I’ll note this now: this is not necessarily a post on violent extremism, like the kind we often see in today’s news, but about how far a character will go to hold onto their beliefs, and why.
One of the themes that I’ve been thinking about for this new Mendaihu Universe is extremes. I used it to some degree in the Bridgetown Trilogy, wherein many characters have their beliefs and emotions tested. Is what they’ve always felt really the truth? Is the kind of peace they’re fighting for really what is needed? And what if what you perceive to be the truth actually is the truth, at least in your own reality? How far would you go to fight for what you believe to be the right thing to do for everyone? These were the universal questions, set upon a group of people. I wanted not only to show how they progressed as their own person, but also as a collective. Actions do affect everyone involved in one way or another. It’s not just about the action itself, however…it’s about the consequences.
For the new Mendaihu Universe book, I’m looking at the same themes again, but this time on a personal level. After the spiritual revolution that took place in the Bridgetown Trilogy, we now see its outcome, some generations down the line. Without going into too much detail (partly because I’m still pretty much at the beginning of the story anyway), I want to examine how the actions of the past affect the beliefs of the future. I want to see how these beliefs and rituals have changed, now that they’ve been commonplace for a significant amount of time.
The idea of extremes for this new project came to mind after watching a large number of historical documentaries about Britain, and a lot of Time Team episodes with my wife over the last few months. Specifically: today we have believers of various faiths, many of them reinterpretations or reimaginings or revolutionary versions of older ones. Some faiths raise imagery, idolatry and destination to holy statuses, for instance. I started pondering about something I’d thought of much earlier in my life, back when I was taking catechism classes. I started thinking about what life was like when these Biblical stories took place; not just what the stories tell us in description or what’s given to us over the years with tapestries and paintings and whatnot. This is where the Time Team episodes were coming in: while watching Phil and Mick and Raksha and all the other Time Teamers troweled their way into the past and tried to reconstruct what ancient buildings may have looked like, I started thinking about the Bridgetown Trilogy from the same point of view. What we see now, as we’re excavating the past, may be something completely alien from the original idea, changed and mutated by time and evolution. It’s only when we take the time to not just look but understand what that past moment was about, do we get closer to the truth of that point in history.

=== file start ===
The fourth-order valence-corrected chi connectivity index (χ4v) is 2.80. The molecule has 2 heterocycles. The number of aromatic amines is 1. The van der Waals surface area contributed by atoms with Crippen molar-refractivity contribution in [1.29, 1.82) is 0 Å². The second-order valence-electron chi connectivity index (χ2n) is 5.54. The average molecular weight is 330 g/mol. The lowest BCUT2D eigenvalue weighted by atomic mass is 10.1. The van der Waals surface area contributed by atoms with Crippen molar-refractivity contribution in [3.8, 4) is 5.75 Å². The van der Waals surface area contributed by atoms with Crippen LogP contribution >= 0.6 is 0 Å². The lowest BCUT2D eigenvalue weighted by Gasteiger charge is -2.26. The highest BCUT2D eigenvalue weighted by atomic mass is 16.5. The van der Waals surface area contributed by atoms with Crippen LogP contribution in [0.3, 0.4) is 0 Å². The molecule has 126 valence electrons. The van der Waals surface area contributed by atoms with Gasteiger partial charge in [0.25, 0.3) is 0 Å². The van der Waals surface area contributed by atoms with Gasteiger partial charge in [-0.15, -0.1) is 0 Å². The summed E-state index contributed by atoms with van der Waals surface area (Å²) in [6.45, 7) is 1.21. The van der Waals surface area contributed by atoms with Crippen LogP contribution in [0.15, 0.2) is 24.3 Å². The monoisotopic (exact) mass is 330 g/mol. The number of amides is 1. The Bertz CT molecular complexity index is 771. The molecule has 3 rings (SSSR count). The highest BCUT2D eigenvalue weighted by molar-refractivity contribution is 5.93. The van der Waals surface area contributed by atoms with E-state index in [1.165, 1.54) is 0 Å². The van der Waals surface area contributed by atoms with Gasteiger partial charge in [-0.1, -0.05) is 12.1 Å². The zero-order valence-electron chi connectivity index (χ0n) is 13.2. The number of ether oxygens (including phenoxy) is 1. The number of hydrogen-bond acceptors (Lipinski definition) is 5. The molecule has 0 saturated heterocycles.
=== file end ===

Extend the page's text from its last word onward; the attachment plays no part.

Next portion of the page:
First thought of course being: how would Denni Johnson, awakened as the the deity, the One of All Sacred in its last iteration, be viewed by those who follow the One some fifty to a hundred years later? One of the first mentions of Denni in this new book is when a character sees an eight foot statue of her, complete with angelic wings, hands reaching down to all those who look up at it, near the same corner of the warehouse where she’d ascended to deity status in the first place. I followed up with a few other ideas: new characters taking the names of those in the trilogy, following in the footsteps of their ancestors. The human-alien relationship on Earth becoming closer in some respects and more tenuous in others. And so on.
This is what I think about now when I’m watching a documentary or reading a book about something historic. I’m not just being told a story about something that happened in the past; I’m also being given an idea of what thoughts, ideas and emotions may have been like as well. I’m being given context to go with the story. And this is what’s been going on with this new Mendaihu Universe story; I’m writing about a far future that’s trying to remember what the past was like, in order to learn from it and move forward in the right direction.